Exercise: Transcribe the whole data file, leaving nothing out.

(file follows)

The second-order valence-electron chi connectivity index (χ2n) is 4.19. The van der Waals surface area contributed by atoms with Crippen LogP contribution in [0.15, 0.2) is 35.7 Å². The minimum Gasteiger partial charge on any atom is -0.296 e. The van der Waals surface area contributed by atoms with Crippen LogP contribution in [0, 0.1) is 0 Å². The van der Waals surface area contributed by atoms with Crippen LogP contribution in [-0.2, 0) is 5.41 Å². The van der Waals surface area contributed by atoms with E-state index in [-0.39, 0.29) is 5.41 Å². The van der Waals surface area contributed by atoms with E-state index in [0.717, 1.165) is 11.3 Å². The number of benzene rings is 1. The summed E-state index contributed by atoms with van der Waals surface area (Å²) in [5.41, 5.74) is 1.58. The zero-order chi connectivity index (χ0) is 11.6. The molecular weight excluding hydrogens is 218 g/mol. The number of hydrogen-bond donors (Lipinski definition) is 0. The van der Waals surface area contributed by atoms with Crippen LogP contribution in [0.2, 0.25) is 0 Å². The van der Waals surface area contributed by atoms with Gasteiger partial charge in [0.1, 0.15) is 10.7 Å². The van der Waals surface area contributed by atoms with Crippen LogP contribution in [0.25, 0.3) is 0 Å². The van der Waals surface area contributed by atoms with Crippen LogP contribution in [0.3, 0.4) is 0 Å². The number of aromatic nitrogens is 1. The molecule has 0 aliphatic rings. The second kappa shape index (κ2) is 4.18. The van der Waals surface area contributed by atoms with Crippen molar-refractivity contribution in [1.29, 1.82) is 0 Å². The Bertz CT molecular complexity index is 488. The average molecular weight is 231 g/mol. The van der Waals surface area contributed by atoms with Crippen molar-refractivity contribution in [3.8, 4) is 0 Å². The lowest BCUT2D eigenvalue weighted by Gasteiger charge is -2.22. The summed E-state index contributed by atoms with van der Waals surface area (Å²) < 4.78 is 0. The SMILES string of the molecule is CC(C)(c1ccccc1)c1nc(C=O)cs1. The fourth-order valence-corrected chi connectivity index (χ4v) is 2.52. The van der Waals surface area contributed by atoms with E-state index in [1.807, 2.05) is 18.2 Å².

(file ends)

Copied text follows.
The second-order valence-electron chi connectivity index (χ2n) is 4.19. The van der Waals surface area contributed by atoms with Crippen LogP contribution in [0.15, 0.2) is 35.7 Å². The minimum Gasteiger partial charge on any atom is -0.296 e. The van der Waals surface area contributed by atoms with Crippen LogP contribution in [0, 0.1) is 0 Å². The van der Waals surface area contributed by atoms with Crippen LogP contribution in [-0.2, 0) is 5.41 Å². The van der Waals surface area contributed by atoms with E-state index in [-0.39, 0.29) is 5.41 Å². The van der Waals surface area contributed by atoms with E-state index in [0.717, 1.165) is 11.3 Å². The number of benzene rings is 1. The summed E-state index contributed by atoms with van der Waals surface area (Å²) in [5.41, 5.74) is 1.58. The zero-order chi connectivity index (χ0) is 11.6. The molecular weight excluding hydrogens is 218 g/mol. The number of hydrogen-bond donors (Lipinski definition) is 0. The van der Waals surface area contributed by atoms with Crippen LogP contribution in [0.2, 0.25) is 0 Å². The van der Waals surface area contributed by atoms with Gasteiger partial charge in [0.1, 0.15) is 10.7 Å². The van der Waals surface area contributed by atoms with Crippen LogP contribution in [0.25, 0.3) is 0 Å². The van der Waals surface area contributed by atoms with Crippen LogP contribution in [0.3, 0.4) is 0 Å². The number of aromatic nitrogens is 1. The molecule has 0 aliphatic rings. The second kappa shape index (κ2) is 4.18. The van der Waals surface area contributed by atoms with Crippen molar-refractivity contribution in [1.29, 1.82) is 0 Å². The Bertz CT molecular complexity index is 488. The average molecular weight is 231 g/mol. The van der Waals surface area contributed by atoms with Crippen molar-refractivity contribution in [3.8, 4) is 0 Å². The lowest BCUT2D eigenvalue weighted by Gasteiger charge is -2.22. The summed E-state index contributed by atoms with van der Waals surface area (Å²) < 4.78 is 0. The SMILES string of the molecule is CC(C)(c1ccccc1)c1nc(C=O)cs1. The fourth-order valence-corrected chi connectivity index (χ4v) is 2.52. The van der Waals surface area contributed by atoms with E-state index in [1.807, 2.05) is 18.2 Å².